However, I did get a genuine flying bird of the day as a goldfinch did its torpedo impression.

flying goldfinch torpedo

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Today’s guest picture comes from my sister Mary who managed to find some splendid blossom on a recent permitted walk.

mary's blossom

Although the forecast for today was for a worse day than yesterday, it was in fact just as good a day, not quite so warm in the morning when it was cloudy but sunny and springlike in the afternoon.

I resolved not to mooch about aimlessly as I did yesterday but to take advantage of the time on my hands provided by the lockdown and enjoy life.

I was greatly helped by a WhatsApp chat with our daughter Annie and her daughter Evie followed by a convoluted but enjoyable, and ultimately solvable, extra big holiday crossword.  This passed the morning until coffee most pleasantly.

The garden was in good form too, with plum and pear blossom brightening things up.

pear and plum blossom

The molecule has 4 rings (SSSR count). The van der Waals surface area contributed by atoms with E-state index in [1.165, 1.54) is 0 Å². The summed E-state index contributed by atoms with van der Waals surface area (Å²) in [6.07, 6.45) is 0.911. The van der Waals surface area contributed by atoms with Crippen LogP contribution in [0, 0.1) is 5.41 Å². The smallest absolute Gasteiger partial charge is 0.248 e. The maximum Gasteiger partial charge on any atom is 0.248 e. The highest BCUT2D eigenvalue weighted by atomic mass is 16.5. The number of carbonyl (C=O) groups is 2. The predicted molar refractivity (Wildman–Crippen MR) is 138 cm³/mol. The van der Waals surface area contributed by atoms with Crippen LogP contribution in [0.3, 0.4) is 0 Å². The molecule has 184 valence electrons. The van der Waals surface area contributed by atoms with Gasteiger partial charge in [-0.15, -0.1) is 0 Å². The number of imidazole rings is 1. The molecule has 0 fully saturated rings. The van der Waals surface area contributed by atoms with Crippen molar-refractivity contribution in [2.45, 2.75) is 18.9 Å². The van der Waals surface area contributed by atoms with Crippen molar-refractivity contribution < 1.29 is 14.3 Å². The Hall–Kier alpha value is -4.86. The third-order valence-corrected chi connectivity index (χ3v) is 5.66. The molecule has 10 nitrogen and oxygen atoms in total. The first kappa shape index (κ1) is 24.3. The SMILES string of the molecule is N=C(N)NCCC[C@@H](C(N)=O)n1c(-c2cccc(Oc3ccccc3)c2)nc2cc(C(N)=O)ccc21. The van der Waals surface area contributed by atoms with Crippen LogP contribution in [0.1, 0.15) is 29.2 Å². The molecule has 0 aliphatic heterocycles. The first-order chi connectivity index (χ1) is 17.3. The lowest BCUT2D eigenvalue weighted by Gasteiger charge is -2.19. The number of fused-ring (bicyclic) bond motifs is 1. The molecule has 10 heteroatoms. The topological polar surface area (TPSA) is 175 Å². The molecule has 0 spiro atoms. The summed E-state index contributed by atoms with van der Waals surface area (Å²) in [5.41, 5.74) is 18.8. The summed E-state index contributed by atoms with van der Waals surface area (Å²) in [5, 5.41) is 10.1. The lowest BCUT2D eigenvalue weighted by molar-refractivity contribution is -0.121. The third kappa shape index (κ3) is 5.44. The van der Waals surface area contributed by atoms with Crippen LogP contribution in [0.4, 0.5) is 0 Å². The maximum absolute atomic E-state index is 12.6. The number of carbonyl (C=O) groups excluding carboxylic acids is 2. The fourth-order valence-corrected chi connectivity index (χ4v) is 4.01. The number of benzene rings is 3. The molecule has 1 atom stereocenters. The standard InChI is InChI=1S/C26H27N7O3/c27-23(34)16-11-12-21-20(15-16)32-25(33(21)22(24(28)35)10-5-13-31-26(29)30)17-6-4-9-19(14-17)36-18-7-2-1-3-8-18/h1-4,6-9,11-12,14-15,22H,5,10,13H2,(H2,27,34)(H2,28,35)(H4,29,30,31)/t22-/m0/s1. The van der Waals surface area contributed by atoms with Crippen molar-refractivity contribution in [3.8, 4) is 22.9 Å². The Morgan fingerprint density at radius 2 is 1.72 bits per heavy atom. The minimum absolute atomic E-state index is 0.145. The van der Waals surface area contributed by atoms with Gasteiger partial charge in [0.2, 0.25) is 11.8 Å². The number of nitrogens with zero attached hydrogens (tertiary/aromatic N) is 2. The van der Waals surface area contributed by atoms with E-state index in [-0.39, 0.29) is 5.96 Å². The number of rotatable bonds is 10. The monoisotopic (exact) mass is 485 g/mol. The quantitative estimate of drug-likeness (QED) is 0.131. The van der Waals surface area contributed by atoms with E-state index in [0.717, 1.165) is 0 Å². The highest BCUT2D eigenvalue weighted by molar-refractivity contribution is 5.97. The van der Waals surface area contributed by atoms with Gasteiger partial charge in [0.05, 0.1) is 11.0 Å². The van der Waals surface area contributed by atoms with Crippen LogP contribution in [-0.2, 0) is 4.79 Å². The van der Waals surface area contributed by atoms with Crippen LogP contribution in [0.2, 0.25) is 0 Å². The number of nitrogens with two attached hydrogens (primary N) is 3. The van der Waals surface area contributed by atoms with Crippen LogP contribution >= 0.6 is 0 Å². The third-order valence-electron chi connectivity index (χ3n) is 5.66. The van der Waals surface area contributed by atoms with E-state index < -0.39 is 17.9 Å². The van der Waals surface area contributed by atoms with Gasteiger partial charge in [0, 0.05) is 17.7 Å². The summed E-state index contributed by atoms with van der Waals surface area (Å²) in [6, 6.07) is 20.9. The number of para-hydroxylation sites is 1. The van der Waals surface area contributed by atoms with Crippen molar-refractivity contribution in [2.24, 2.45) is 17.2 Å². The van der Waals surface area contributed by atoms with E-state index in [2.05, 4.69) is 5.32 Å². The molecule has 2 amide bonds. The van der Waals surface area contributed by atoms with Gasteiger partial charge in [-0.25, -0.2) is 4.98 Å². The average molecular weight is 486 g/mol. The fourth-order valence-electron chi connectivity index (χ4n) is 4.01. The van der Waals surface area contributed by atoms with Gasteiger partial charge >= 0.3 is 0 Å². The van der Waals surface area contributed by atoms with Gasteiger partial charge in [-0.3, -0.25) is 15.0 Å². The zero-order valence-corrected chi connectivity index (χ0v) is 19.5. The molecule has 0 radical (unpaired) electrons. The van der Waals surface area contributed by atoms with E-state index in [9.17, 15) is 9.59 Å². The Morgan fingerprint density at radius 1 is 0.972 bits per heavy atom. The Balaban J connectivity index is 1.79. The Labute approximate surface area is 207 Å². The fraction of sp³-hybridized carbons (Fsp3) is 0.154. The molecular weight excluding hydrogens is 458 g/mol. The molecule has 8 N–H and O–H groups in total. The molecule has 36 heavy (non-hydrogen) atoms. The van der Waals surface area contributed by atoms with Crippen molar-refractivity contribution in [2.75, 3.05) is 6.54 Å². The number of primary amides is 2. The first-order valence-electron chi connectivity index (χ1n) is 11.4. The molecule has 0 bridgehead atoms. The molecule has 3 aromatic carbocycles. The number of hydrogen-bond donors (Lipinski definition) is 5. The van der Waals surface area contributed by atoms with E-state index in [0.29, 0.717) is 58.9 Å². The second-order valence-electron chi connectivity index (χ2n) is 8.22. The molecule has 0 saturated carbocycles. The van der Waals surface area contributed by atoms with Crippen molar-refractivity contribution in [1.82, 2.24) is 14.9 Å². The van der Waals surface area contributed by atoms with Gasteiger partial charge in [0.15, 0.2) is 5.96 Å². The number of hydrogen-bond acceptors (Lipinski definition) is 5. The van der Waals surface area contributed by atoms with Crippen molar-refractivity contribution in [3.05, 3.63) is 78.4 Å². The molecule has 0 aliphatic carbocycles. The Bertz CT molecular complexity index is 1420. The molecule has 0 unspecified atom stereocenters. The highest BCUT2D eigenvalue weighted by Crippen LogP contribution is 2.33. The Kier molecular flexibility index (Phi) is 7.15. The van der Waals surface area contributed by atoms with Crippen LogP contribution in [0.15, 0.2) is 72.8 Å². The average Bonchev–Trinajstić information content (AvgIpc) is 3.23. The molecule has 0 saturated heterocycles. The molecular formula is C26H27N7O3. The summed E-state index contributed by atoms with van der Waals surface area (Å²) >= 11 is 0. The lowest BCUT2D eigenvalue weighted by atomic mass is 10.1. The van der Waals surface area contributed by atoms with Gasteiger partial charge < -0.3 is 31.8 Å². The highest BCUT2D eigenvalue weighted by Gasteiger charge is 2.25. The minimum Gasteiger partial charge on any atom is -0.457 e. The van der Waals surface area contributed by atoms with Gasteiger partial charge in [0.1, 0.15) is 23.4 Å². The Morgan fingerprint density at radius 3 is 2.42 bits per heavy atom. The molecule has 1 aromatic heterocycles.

The Brunnera is adding new flowers every day, and nearby, Honesty has arrived…

brunnera honesty pulsatilla dame flowrs

…while the pulsatilla is realising its potential and aubretia drips over the side of the dam at the back of the house.

Not everything in the garden is showy like the primroses  and I really liked this tiny white flower….

bittercress and primroses

…until Mrs Tootlepedal told me that I was not to like it as it is called hairy bittercress and is a pest in the garden.

I resolved to put a dry day to good use and shifted more compost from Bin C to Bin D and then I scarified the middle lawn.  I have a little electric machine which does the hard work of digging the moss out and it leaves the lawn looking like the panel on the left.  Then the push mower acts as a sweeper and collects all the moss which ends up in the wheelbarrow….

middle lawn after scarifying

…and the lawn ends up looking like this.

middle lawn afetr mowing

There is still a lot of moss there but there is a lot less than there was half an hour earlier.

After lunch, I went out into the garden again and enjoyed the tulips and daffodils in the sunshine.

tulips and daffs

We filled the pond and the tadpoles were grateful for some extra water to swim about in.

tadpols daffs marsh marigold dicentra

Marsh Marigolds have come out in the pond and together with backlit daffodils and richly coloured dicentra, everything was good.

I took my bird camera into the garden and sat on the new bench hoping for interesting birds to arrive.  This did not go to plan and I pointed the camera rather randomly at flowers instead…

tulip primrose magnolia

…though I took care to line up this shot properly to do justice to the cowslips.

cowslips parade